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Soram Idiyasan Chanu as first author of the research article on Cancer drugs can stop progression of Alzheimer’s, Parkinson’s

Soram Idiyasan Chanu at her research laboratory

Soram Idiyasan Chanu who is currently pursuing PhD in Delhi University, South Campus under Dr. Surajit Sarkar. The team led by Dr. Surajit Sarkar has been able to identify the target gene which can stop progression of Alzheimer’s, Parkinson’s through Cancer drugs.

She completed her graduation in B.Sc (Hons) Zoology from Daulat Ram College under the University of Delhi securing the first position from her college. Later, she did her Masters in Genetics from University of Delhi, South Campus and qualified for CSIR JRF. She started pursuing Ph.D  in Genetics under the guidance of Dr. Surajit Sarkar, University of Delhi, South Campus in 2011 and has published many articles in International journals like Molecular Neurobiology, Cell & Developmental Biology, International Journal of Neurology Research etc.

She is the daughter of Soram Tomba Singh and Soram Inakhunbi Devi of Poiroukhongjin, Yairipok. Her father is a retired government employee from the department of agriculture. She completed her schooling from JNV, Kakching.

The original article was published in Molecular Neurobiology under Springer publications on Mar 21, 2016. The link is provided below: http://link.springer.com/article/10.1007/s12035-016-9858-6.

“Our study demonstrates for the first time that a common drug target c-myc proto-oncogene can be used to treat two most devastating human disorders — cancer, and Alzheimer’s and Parkinson’s diseases,” Dr. Sarkar (Research Guide) said in an interview with The Hindu,

Manipurtimes briefly interacted with Soram Idiyasan Chanu.

Q1.     What was your aspiration to undergo scientific research in Genetics area?

Ans: The study of genetics fascinates me as it has tremendous practical applications in life. The basic physical and functional unit of heredity is “gene” which is made up of DNA. A clear understanding of the genome of an organism can have important medical and social impacts like discovery of new therapies for genetic diseases.

Q2. How long do you usually spend in your laboratory and how do you keep your social engagement apart from research work?

Ans: I usually spend 10-12 hours every day in the lab Mon through Sat. I catch up with my friends and go for shopping on Sundays.

Q3. What is your dream and future plans of research

Ans: I would like to continue further research in the area of medical neurobiology and contribute towards the mankind’s well-being.

Q4. As a school student, what was your favorite subjects and what make you interested to study more in the area you are interested?

Ans: During my schooldays, I found interest in Mathematics, Biology and Chemistry. However, I have decided to continue my career in life sciences as I believe that it impacts lives of so many people directly.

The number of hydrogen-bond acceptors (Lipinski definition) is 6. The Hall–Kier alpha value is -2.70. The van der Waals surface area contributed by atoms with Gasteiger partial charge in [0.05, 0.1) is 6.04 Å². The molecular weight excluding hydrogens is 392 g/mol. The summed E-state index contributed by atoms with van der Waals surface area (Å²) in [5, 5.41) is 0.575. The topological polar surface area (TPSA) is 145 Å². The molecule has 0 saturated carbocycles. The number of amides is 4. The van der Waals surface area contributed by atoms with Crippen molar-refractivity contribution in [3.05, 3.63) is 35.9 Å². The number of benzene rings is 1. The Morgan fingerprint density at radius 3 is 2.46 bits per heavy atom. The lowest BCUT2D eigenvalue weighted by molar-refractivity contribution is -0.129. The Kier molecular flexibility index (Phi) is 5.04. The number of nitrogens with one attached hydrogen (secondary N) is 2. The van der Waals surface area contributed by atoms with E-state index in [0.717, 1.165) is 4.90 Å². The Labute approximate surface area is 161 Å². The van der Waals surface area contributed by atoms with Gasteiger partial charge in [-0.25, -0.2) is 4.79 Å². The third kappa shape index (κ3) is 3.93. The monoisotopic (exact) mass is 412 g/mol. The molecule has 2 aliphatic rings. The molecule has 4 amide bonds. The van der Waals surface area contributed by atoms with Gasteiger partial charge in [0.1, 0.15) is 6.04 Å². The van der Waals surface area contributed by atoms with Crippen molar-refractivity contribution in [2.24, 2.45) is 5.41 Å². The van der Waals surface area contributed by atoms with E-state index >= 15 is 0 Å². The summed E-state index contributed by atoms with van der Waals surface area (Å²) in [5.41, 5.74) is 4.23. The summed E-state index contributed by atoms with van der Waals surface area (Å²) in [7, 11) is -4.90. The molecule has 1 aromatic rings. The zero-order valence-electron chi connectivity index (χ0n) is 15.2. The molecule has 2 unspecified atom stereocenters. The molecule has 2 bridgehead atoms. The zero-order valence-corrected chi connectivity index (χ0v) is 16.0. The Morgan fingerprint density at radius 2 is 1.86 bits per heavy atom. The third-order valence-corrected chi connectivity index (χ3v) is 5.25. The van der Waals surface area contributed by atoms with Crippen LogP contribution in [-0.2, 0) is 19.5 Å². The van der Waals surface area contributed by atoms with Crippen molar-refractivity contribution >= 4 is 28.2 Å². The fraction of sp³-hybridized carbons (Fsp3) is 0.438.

Q5. What are your favorite foods and hobbies?

Ans: I love all Manipuri dishes and also love to experiment new cuisines every now and then.  I enjoy watching movies and also reading novels.

Q6. What is your message to those who want to pursue scientific research as career choice

Ans: I would like to encourage young minds to pursue scientific research as this would only result in more scientific discoveries and inventions which would ultimately lead to the improvement of the society. However, one has to be careful in choosing this as a career choice because it’s a very long never ending journey where the fruits of success come at a very later stage in life.

Abstract of the article: Human tauopathies such as Alzheimer’s Disease (AD), frontotemporal dementia with parkinsonism linked to chromosome 17 (FTDP-17), Pick’s disease etc., are a group of neurodegenerative diseases which are characterized by abnormal hyperphosphorylation of tau that leads to formation of neurofibrillary tangles. Recapitulating several features of human neurodegenerative disorders, theDrosophila tauopathy model displays compromised lifespan, locomotor function impairment, and brain vacuolization in adult brain which is progressive and age dependent. Here, we demonstrate that tissue-specific downregulation of the Drosophila homolog of human c-myc proto-oncogene (dMyc) suppresses tau-mediated morphological and functional deficits by reducing abnormal tau hyperphosphorylation and restoring the heterochromatin loss. Our studies show for the first time that the inherent chromatin remodeling ability of myc proto-oncogenes could be exploited to limit the pathogenesis of human neuronal tauopathies in the Drosophila disease model. Interestingly, recent reports on successful uses of some anti-cancer drugs against Alzheimer’s and Parkinson’s diseases in clinical trials and animal models strongly support our findings and proposed possibility.

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